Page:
In her previous career, Reeves helped turn Portland’s North Mississippi Avenue from a run-down strip into a shopping and dining destination. Now she works with communities with sprawl problems to help make their commercial strips more functional and appealing. “We’re in the middle of a big demographic shift,” she says. “People want to live in the center, in walkable neighborhoods. For communities with no walkable amenities, they need to worry because they are on the wrong side of the trend.”
Plenty of communities are aware of the trend in Oregon, and quite a few are acting on it, through Main Street investments and various attempts at urban revitalization. There is even a McLoughlin Area Plan Committee trying to capitalize on the coming light rail line to build a more attractive, modern retail district, with a sense of place and character rather than a blur of roadside signs.
“The next 30-40 years will be the era of the reinvention of the suburbs,” predicts the Land Institute’s McMahon in a telephone interview. “The development paradigm is changing and the economic recession speeded up a bunch of things that were happening anyhow.”
|OHSU researchers work on AIDS vaccine|
|Lean in? Not Sabrina Parsons.|
|Oregon agriculture - not just a commodity|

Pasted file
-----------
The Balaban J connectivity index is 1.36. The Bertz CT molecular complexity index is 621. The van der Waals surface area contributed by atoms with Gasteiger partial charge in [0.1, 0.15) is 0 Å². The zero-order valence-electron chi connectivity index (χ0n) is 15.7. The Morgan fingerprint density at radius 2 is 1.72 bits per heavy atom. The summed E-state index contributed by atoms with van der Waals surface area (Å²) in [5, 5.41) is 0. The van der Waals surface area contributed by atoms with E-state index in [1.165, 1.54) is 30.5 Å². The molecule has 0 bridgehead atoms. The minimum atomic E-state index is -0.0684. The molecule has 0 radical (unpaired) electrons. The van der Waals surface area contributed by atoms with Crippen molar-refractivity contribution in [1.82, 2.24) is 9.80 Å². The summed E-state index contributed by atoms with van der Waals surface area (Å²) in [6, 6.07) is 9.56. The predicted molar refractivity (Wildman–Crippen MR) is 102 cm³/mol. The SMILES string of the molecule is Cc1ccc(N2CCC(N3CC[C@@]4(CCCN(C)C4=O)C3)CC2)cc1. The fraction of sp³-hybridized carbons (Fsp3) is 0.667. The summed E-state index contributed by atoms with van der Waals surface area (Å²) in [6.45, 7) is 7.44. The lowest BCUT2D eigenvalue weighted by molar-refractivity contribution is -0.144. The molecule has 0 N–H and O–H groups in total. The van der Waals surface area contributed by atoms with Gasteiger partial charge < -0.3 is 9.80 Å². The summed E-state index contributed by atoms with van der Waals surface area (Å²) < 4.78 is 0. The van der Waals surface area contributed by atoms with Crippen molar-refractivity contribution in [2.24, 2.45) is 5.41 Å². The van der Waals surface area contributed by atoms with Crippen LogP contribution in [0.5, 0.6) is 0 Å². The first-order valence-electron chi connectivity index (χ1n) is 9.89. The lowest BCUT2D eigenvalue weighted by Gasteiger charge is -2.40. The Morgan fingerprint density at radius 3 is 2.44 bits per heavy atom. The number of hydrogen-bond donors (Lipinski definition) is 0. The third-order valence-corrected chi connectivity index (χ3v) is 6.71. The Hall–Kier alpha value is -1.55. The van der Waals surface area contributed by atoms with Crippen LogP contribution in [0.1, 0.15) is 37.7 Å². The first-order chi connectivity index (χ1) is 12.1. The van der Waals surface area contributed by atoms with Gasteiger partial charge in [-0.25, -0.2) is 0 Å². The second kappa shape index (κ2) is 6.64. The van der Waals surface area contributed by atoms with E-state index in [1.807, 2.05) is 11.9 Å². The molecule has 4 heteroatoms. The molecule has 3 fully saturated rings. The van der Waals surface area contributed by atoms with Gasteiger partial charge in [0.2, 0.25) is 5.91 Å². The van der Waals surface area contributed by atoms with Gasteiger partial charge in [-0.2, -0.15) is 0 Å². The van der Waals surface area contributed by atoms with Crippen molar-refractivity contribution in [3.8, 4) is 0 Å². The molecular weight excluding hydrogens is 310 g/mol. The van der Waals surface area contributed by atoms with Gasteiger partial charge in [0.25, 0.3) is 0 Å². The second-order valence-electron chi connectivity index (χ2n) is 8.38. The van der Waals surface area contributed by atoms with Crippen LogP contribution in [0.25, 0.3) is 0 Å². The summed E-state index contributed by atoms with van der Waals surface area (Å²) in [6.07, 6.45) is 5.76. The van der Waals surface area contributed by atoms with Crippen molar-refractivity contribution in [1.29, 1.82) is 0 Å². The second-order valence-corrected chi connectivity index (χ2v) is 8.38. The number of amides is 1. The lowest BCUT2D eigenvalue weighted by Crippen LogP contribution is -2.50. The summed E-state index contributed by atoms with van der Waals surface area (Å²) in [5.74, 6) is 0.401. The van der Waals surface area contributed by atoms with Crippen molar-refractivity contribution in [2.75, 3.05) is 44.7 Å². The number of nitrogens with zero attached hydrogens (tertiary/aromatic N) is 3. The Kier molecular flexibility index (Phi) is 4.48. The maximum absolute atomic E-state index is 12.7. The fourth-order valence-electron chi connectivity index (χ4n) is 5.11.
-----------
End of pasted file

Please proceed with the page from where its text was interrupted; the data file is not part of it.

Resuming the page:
|The cable guy|
|Outside the box|
|Federal Reserve could ease stimulus sooner rather than later|
|Measles cases rise in U.S.|
|World mourns Nelson Mandela|
|Supreme Court to decide patent fracas between Google and Microsoft|
|20,000 apply for 400 jobs at Ikea in Spain|
|Twitter names first female board member|
|U.S. fast food workers strike|
Produced by the Oregon Business marketing department
When the Portland-based manufacturing company Glass Alchemy, Ltd. was first nominated for an Oregon State University Austin Family Business Excellence in Family Business award in 2004, husband-and-wife team Henry Grimmett and Susan Webb-Grimmett, were honored and optimistic about their chances of winning.
Some employers have embraced the use of employment arbitration agreements as a way to manage and mitigate the rising costs, risks and liabilities associated with employment-related claims. Historically, employment arbitration agreements require employees to present employment-related claims, such as employment discrimination, wrongful discharge, harassment, or claims for wages or compensation to an arbitrator, in lieu of proceeding to court.
Produced by the Oregon Business marketing department
Boly:Welch was founded in 1986 based on a close connection between Diane Boly and Pat Welch. The two had worked together at another recruitment firm and shared certain core values: passion for their work, a sense of humor, a commitment to their community and a desire to create a healthy, nurturing work environment.
The Oregon New Lawyers Division of the Oregon State Bar recognized two of Barran Liebman’s own at their Annual Meeting and Social on November 1.
Barran Liebman LLP is proud to announce that Iris Tilley has been named a partner with the firm. Iris has been with Barran Liebman since 2009 and is a member of the Employee Benefits practice group. She advises employers in all aspects of employee benefits, including ERISA, COBRA, HIPAA, retirement plans, compensation agreements, and health care reform.
Dunn Carney will host its annual Ag Summit on Jan. 10, 2014 at the Holiday Inn in Wilsonville, OR. We are very pleased to welcome Dr. Sherri Noxel, Director of the Austin Family Business Program at Oregon State University College of Business as our Keynote speaker.